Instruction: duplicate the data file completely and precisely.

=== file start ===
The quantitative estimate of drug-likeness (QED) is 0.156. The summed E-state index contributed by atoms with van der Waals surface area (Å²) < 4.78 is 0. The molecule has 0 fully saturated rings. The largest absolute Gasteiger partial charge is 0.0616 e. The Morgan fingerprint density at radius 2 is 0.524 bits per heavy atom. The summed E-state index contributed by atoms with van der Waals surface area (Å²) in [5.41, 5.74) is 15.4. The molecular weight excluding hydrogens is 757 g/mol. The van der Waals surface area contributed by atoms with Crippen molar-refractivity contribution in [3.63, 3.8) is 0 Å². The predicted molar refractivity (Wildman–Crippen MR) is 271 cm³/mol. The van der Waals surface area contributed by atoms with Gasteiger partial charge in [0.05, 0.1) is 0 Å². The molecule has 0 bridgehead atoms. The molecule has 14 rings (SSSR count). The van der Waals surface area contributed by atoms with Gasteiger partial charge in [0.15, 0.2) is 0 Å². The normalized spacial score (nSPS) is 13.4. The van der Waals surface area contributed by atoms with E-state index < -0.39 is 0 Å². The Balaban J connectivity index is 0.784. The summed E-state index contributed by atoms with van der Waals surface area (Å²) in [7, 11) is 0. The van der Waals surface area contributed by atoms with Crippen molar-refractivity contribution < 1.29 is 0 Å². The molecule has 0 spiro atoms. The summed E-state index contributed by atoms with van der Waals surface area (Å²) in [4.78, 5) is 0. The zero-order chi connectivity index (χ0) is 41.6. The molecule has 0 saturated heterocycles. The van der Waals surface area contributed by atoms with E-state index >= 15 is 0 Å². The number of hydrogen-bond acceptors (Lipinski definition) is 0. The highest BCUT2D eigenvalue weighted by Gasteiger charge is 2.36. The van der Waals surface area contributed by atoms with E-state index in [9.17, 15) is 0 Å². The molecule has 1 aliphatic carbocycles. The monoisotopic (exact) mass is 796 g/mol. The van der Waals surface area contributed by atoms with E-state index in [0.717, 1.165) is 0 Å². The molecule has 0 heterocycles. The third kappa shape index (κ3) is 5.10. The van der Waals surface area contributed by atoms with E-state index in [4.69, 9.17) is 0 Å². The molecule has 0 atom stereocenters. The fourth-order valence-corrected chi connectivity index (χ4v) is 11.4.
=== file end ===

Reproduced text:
The quantitative estimate of drug-likeness (QED) is 0.156. The summed E-state index contributed by atoms with van der Waals surface area (Å²) < 4.78 is 0. The molecule has 0 fully saturated rings. The largest absolute Gasteiger partial charge is 0.0616 e. The Morgan fingerprint density at radius 2 is 0.524 bits per heavy atom. The summed E-state index contributed by atoms with van der Waals surface area (Å²) in [5.41, 5.74) is 15.4. The molecular weight excluding hydrogens is 757 g/mol. The van der Waals surface area contributed by atoms with Crippen molar-refractivity contribution in [3.63, 3.8) is 0 Å². The predicted molar refractivity (Wildman–Crippen MR) is 271 cm³/mol. The van der Waals surface area contributed by atoms with Gasteiger partial charge in [0.05, 0.1) is 0 Å². The molecule has 0 bridgehead atoms. The molecule has 14 rings (SSSR count). The van der Waals surface area contributed by atoms with Gasteiger partial charge in [0.15, 0.2) is 0 Å². The normalized spacial score (nSPS) is 13.4. The van der Waals surface area contributed by atoms with E-state index < -0.39 is 0 Å². The Balaban J connectivity index is 0.784. The summed E-state index contributed by atoms with van der Waals surface area (Å²) in [7, 11) is 0. The van der Waals surface area contributed by atoms with Crippen molar-refractivity contribution < 1.29 is 0 Å². The molecule has 0 spiro atoms. The summed E-state index contributed by atoms with van der Waals surface area (Å²) in [4.78, 5) is 0. The zero-order chi connectivity index (χ0) is 41.6. The molecule has 0 saturated heterocycles. The van der Waals surface area contributed by atoms with E-state index >= 15 is 0 Å². The number of hydrogen-bond acceptors (Lipinski definition) is 0. The highest BCUT2D eigenvalue weighted by Gasteiger charge is 2.36. The van der Waals surface area contributed by atoms with E-state index in [9.17, 15) is 0 Å². The molecule has 1 aliphatic carbocycles. The monoisotopic (exact) mass is 796 g/mol. The van der Waals surface area contributed by atoms with E-state index in [0.717, 1.165) is 0 Å². The molecule has 0 heterocycles. The third kappa shape index (κ3) is 5.10. The van der Waals surface area contributed by atoms with E-state index in [4.69, 9.17) is 0 Å². The molecule has 0 atom stereocenters. The fourth-order valence-corrected chi connectivity index (χ4v) is 11.4.